It’s not the first time that U.S. leaders have appeared to play a role in Israeli politics. In 1996, President Bill Clinton organized a peace summit shortly before an Israeli election in an attempt to boost support for Israeli Prime Minister Shimon Peres. That bid failed, and Netanyahu eked out a win against Peres.

Clinton’s gambit “left a bitter taste in the mouth of Netanyahu,” according to Arbell. In 2012, Netanyahu faced allegations of offering political support to an old friend, Republican candidate Mitt Romney, in order to beat incumbent President Barack Obama in the U.S. presidential election. A few years later, Netanyahu accused another Democratic president of meddling in Israeli politics. In 2015, the Israeli leader accused the Obama administration of tacitly supporting organizations in Israel that would boost voter turnout for left-wing parties, underscoring a poisonous relationship between the two leaders.

The White House pageantry contrasted sharply with the more solemn events underway in the U.S. Senate. Trump is facing the prospect of a prolonged impeachment trial, as calls mount for government witnesses, including former National Security Advisor John Bolton, to testify. Even as Trump and Netanyahu exchanged praise, Trump’s legal defense team presented its third and final day of opening arguments.

Several Republican lawmakers attending the White House event, including Sens. James Risch, the chairman of the Senate Foreign Relations Committee, and Ted Cruz, had to leave early to attend the impeachment hearing.

Israel’s political divides are deeply entrenched, as the country faces its third election in less than a year. Analysts were divided over the impact the White House ceremony would have on Netanyahu’s political fate.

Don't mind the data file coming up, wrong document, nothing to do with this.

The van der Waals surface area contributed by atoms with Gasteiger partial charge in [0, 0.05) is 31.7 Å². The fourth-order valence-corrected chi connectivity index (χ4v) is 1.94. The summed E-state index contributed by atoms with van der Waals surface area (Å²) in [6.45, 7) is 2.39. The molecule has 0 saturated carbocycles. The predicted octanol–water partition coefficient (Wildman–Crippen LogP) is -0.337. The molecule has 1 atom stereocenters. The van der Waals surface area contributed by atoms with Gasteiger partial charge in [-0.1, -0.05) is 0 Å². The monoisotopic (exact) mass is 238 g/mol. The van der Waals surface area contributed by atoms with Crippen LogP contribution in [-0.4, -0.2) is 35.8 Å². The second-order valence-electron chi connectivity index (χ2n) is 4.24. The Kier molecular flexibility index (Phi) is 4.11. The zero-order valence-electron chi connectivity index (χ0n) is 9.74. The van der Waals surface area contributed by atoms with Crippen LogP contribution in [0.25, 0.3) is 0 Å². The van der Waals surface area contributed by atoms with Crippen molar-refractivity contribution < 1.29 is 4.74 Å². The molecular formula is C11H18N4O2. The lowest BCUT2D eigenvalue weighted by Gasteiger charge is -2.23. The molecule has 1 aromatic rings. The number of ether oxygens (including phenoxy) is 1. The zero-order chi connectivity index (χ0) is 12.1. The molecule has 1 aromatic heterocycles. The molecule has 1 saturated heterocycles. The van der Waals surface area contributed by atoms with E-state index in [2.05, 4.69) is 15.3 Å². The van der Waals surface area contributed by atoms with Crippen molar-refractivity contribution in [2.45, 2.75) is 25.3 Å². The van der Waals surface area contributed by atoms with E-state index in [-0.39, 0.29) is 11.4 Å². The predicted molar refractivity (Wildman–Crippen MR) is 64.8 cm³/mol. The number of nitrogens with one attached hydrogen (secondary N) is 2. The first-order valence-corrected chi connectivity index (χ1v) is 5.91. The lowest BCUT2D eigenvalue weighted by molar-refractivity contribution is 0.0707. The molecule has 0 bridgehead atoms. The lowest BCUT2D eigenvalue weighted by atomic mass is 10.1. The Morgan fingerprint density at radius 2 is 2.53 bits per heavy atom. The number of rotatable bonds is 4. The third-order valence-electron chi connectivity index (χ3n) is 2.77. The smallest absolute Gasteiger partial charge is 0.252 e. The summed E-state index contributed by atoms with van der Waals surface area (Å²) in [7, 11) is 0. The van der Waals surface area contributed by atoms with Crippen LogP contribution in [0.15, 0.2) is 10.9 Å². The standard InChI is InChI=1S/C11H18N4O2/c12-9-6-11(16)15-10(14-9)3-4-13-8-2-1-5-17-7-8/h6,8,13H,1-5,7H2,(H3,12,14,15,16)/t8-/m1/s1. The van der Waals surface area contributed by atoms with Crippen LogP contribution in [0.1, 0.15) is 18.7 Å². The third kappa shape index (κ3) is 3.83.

“This is an off-the-charts gift to Netanyahu,” Ibish said. “I think it will be enough to get him over the line.”

But Arbell said he doubted the release of the White House’s plan would help move voters on the left and center-left into Netanyahu’s camp.

The plan unveiled by Trump would recognize Israel’s right to keep occupied lands in the Jordan Valley and have full control of Jerusalem. The United States and Israel would establish a joint committee to translate the “conceptual map” detailing the state of Israel and Jerusalem into a more comprehensive one. The plan would guarantee that Israel is subjected to no “incremental security risks” and that no Israelis or Palestinians would be required to leave their homes as a result of the deal.

The Palestinians would be offered the promise of some $50 billion in international investment, which Trump claimed would create 1 million jobs and end the Palestinians dependence on “charity and foreign aid.”

The plan also calls for a four-year freeze on new Israeli settlement activity and identifies Jerusalem as Israel’s capital and a Palestinian capital in neighborhoods in East Jerusalem.

Trump said he wrote Tuesday to the Palestinian president explaining that Palestinians would be given a four-year deadline to consider the plan. During that period, the territory reserved for the Palestinian state would remain undeveloped. It remained unclear what would happen if the Palestinians refused.

If the Palestinians embrace the plan, Trump has pledged to open up a U.S. Embassy in East Jerusalem.

“President Abbas, I want you to know that if you choose the path to peace, America and many other countries … will be there to help you in so many different ways.

“Your response to this historic opportunity will show the world to what extent you are ready to lead the Palestinian people to statehood.”

Colum Lynch is a senior staff writer at Foreign Policy. Twitter: @columlynch

Robbie Gramer is a diplomacy and national security reporter at Foreign Policy. Twitter: @RobbieGramer

Trending Now Sponsored Links by Taboola

By Taboola

More from Foreign Policy

By Taboola